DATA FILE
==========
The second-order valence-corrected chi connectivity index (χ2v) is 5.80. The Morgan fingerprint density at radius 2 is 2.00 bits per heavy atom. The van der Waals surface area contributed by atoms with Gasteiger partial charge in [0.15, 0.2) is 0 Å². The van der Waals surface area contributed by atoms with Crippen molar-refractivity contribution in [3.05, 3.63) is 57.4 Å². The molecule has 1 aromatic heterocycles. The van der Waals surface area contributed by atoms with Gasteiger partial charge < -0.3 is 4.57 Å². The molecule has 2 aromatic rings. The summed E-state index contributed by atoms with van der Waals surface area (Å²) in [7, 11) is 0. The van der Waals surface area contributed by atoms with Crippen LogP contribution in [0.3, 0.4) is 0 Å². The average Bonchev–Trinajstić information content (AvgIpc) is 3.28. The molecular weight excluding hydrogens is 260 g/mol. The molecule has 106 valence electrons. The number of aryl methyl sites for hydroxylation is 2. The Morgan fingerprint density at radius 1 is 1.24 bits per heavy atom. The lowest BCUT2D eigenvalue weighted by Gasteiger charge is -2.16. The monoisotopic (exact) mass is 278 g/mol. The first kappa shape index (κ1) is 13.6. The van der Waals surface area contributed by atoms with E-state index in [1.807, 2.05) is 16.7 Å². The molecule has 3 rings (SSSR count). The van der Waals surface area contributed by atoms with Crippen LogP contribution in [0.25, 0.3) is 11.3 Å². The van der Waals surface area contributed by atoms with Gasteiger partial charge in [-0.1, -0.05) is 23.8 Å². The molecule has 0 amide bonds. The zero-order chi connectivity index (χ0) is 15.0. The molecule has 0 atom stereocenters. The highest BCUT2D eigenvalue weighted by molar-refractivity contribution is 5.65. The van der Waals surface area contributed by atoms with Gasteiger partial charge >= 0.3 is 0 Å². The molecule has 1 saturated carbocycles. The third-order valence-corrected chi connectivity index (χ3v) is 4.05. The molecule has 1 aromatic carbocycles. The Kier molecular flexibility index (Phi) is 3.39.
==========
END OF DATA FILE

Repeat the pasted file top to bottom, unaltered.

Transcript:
The second-order valence-corrected chi connectivity index (χ2v) is 5.80. The Morgan fingerprint density at radius 2 is 2.00 bits per heavy atom. The van der Waals surface area contributed by atoms with Gasteiger partial charge in [0.15, 0.2) is 0 Å². The van der Waals surface area contributed by atoms with Crippen molar-refractivity contribution in [3.05, 3.63) is 57.4 Å². The molecule has 1 aromatic heterocycles. The van der Waals surface area contributed by atoms with Gasteiger partial charge < -0.3 is 4.57 Å². The molecule has 2 aromatic rings. The summed E-state index contributed by atoms with van der Waals surface area (Å²) in [7, 11) is 0. The van der Waals surface area contributed by atoms with Crippen LogP contribution in [0.3, 0.4) is 0 Å². The average Bonchev–Trinajstić information content (AvgIpc) is 3.28. The molecular weight excluding hydrogens is 260 g/mol. The molecule has 106 valence electrons. The number of aryl methyl sites for hydroxylation is 2. The Morgan fingerprint density at radius 1 is 1.24 bits per heavy atom. The lowest BCUT2D eigenvalue weighted by Gasteiger charge is -2.16. The monoisotopic (exact) mass is 278 g/mol. The first kappa shape index (κ1) is 13.6. The van der Waals surface area contributed by atoms with E-state index in [1.807, 2.05) is 16.7 Å². The molecule has 3 rings (SSSR count). The van der Waals surface area contributed by atoms with Crippen LogP contribution in [0.25, 0.3) is 11.3 Å². The van der Waals surface area contributed by atoms with Gasteiger partial charge in [-0.1, -0.05) is 23.8 Å². The molecule has 0 amide bonds. The zero-order chi connectivity index (χ0) is 15.0. The molecule has 0 atom stereocenters. The highest BCUT2D eigenvalue weighted by molar-refractivity contribution is 5.65. The van der Waals surface area contributed by atoms with Gasteiger partial charge >= 0.3 is 0 Å². The molecule has 1 saturated carbocycles. The third-order valence-corrected chi connectivity index (χ3v) is 4.05. The molecule has 1 aromatic carbocycles. The Kier molecular flexibility index (Phi) is 3.39.